Prachalias, AA; Pozniak, A; Taylor, C; Srinivasan, P; Muiesan, P; Wendon, J; ... Heaton, ND; + view all Prachalias, AA; Pozniak, A; Taylor, C; Srinivasan, P; Muiesan, P; Wendon, J; Cramp, M; Williams, R; O'Grady, J; Rela, M; Heaton, ND; - view fewer (2001) Liver transplantation in adults coinfected with HIV. Transplantation , 72 (10) 1684 - 1688.
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OBJECTIVE: To report our experience of prospectively identifying and transplanting livers into HIV-positive patients. DESIGN: Liver transplantation in HIV-positive patients remains controversial. The finding of HIV is usually considered a contraindication to any form of transplantation. Previously reported cases are few and refer to patients who tested HIV positive after they had their liver transplantations or who seroconverted in the posttransplantation period. This is, to our knowledge, the only report of patients who were known to be HIV positive at the time of decision for listing for transplantation. METHODS: The medical records of five HIV-positive patients who received liver transplants in King's College Hospital, London, during a 5-year period (January 1995-December 1999) were reviewed. All five were known to be HIV positive at the time of listing for liver replacement. Three of them had end-stage liver disease due to hepatitis C (two of them had underlying Hemophilia A) while the other two had acute liver failure, one due to hepatitis B infection and one due to nonA-nonB-nonC hepatitis. In all but one patient the HIV infection had been asymptomatic. RESULTS: All patients survived the immediate posttransplantation period, but the three patients with hepatitis C died of complications of recurrent hepatitis C between 6 and 25 months posttransplantation. The other two patients are currently alive 4 and 34 months posttransplantation with good graft function and without complications from their HIV infection. CONCLUSION: The early outcome of liver transplantation in HIV seropositive patients can be good, and patients should not be excluded from transplantation if their liver disease determines their prognosis. More effective antiviral therapy for hepatitis C given posttransplantation, and for hepatitis B reinfection, should improve the longer-term outcome of HIV patients with end-stage liver disease due to hepatitis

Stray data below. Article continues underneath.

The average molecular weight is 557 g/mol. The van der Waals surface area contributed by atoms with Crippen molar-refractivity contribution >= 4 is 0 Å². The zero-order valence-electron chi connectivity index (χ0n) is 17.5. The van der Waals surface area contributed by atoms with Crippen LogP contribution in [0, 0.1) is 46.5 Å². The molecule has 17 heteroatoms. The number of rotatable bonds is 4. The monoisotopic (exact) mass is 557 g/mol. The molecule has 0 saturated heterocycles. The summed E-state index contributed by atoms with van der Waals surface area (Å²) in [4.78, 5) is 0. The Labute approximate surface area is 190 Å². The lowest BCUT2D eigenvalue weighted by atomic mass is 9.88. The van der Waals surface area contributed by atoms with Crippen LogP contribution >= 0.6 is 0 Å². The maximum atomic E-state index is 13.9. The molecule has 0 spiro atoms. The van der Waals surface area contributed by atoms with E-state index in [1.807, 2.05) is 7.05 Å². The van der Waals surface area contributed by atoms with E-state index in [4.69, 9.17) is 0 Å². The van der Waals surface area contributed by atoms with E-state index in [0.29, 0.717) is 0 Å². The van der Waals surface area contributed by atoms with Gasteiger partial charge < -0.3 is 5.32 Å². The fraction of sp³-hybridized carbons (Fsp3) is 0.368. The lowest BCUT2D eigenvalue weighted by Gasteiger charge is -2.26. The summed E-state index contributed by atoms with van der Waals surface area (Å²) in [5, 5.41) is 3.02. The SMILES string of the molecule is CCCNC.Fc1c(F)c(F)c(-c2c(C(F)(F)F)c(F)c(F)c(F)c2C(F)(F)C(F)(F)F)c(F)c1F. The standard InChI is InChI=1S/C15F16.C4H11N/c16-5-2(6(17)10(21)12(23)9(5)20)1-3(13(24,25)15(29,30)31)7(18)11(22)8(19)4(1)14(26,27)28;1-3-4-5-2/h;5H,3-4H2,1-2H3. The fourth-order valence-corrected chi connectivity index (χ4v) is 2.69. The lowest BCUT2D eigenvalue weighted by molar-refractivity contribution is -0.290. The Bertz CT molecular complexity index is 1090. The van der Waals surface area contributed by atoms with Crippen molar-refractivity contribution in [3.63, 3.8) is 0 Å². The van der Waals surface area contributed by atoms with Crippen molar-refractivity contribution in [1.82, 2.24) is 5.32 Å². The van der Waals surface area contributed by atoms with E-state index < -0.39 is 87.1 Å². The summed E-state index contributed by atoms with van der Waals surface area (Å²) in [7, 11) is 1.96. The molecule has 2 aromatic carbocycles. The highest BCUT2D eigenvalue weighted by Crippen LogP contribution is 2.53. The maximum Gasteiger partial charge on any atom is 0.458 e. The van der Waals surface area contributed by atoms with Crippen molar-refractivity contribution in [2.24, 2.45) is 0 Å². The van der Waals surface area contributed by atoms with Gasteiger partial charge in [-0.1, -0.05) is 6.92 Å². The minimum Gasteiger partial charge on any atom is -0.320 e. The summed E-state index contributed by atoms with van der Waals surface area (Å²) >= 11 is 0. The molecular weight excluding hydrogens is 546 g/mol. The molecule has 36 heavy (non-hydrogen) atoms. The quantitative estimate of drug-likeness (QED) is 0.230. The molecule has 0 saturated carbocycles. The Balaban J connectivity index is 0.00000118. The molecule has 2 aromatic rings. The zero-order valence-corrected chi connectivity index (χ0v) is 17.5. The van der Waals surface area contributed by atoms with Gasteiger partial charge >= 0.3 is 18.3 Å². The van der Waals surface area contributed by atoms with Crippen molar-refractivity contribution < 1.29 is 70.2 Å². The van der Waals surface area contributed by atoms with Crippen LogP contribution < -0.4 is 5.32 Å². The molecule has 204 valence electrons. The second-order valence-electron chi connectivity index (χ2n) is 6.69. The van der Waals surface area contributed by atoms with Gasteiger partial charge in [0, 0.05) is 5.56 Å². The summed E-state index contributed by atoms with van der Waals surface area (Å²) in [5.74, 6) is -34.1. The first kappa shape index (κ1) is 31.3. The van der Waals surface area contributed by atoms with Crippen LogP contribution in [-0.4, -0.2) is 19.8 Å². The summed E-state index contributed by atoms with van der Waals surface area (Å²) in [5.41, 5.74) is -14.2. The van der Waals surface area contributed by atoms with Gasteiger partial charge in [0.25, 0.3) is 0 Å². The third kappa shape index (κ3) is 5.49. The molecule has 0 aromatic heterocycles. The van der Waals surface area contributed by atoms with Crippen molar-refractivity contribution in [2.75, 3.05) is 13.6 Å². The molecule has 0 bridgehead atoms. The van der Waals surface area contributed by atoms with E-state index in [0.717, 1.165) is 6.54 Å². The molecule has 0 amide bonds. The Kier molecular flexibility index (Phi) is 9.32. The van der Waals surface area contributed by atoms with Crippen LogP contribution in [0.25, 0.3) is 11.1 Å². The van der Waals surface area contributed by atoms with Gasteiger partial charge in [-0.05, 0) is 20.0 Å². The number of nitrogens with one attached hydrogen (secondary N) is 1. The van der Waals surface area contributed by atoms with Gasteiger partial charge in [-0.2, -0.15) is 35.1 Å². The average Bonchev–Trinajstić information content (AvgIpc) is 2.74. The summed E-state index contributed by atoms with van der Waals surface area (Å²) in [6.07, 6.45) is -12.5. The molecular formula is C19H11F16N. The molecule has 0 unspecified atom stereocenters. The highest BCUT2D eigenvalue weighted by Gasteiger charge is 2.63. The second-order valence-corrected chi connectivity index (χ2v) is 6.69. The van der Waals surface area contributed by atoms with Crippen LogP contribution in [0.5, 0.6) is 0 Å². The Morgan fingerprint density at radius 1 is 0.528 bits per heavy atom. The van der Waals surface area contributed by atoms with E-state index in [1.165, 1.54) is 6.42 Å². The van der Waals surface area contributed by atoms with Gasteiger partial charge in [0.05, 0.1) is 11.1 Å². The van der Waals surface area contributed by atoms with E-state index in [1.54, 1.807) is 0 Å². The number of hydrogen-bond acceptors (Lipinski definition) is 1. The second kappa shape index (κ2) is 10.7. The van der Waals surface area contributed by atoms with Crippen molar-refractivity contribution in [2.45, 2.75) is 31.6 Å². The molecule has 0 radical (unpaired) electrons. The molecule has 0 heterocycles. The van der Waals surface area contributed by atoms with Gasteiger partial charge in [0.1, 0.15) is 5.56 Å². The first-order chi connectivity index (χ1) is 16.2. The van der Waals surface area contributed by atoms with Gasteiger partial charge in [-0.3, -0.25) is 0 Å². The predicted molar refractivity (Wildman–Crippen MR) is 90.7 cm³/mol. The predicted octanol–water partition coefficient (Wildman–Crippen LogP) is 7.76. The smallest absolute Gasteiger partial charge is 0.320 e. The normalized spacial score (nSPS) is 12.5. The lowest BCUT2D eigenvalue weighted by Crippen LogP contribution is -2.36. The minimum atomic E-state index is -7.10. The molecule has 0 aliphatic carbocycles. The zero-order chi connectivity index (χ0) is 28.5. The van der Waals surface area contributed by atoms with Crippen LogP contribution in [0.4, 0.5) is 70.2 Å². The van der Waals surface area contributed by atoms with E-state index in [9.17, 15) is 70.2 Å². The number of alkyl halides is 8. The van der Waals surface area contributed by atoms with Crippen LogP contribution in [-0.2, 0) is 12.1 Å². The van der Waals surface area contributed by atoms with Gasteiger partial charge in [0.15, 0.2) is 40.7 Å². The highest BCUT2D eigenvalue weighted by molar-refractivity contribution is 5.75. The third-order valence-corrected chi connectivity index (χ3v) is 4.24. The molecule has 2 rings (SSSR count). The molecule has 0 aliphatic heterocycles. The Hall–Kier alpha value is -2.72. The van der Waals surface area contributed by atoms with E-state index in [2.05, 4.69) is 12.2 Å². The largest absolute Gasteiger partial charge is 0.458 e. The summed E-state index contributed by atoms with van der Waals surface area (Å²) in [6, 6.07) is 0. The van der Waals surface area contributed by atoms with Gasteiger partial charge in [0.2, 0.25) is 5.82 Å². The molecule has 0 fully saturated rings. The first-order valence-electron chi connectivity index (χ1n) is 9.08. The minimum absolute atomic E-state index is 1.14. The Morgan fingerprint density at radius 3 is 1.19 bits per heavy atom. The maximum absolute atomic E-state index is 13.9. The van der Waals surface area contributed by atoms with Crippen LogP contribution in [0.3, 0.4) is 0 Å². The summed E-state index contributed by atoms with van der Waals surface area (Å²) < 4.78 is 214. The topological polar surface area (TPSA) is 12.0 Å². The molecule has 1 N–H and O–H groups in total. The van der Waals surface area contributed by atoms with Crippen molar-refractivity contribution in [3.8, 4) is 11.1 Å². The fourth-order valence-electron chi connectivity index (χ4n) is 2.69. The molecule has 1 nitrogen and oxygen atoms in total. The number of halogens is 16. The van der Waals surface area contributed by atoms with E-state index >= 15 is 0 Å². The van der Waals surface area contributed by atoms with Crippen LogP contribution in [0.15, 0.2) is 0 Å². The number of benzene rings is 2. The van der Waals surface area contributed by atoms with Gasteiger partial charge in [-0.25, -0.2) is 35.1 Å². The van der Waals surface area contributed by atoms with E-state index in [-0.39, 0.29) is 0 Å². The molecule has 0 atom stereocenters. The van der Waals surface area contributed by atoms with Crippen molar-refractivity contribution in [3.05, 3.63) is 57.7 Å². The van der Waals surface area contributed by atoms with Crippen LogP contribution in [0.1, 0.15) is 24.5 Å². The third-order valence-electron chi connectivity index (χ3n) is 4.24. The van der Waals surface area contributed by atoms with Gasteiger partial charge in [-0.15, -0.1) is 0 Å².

|Title:||Liver transplantation in adults coinfected with HIV|
|Additional information:||UI - 21584209 LA - eng PT - Journal Article DA - 20011129 IS - 0041-1337 SB - IM CY - United States|
|Keywords:||Adolescence, adult, ADULTS, adverse effects, CD4 Lymphocyte Count, Child, Preschool, College, COMPLICATION, complications, design, disease, etiology, EXPERIENCE, FAILURE, Female, Form, function, graft, GRAFT FUNCTION, HEMOPHILIA, Hemophilia A, HEMOPHILIA-A, Hepatitis, hepatitis B, Hepatitis C, HEPATITIS-C, Hiv, HIV INFECTION, HIV Infections, HIV-INFECTION, HIV-POSITIVE PATIENTS, Hospital, IM, immunology, infant, Infection, January, knowledge, LA, liver, LIVER DISEASE, Liver Failure, liver transplant, Liver Transplantation, LIVER-DISEASE, LIVER-TRANSPLANT, LIVER-TRANSPLANTATION, Male, medical, Medical Record, Medical Records, Methods, Middle Age, objective, Other, outcome, Patient, patients, PERIOD, positive, Prognosis, Prospective Studies, RECURRENT, Reinfection, REMAINS, REPLACEMENT, report, Result, seropositive, STATE, STATES, THERAPIES, therapy, TIME, transplant, transplantation, transplants, united, United States, UNITED-STATES, Viral Load|
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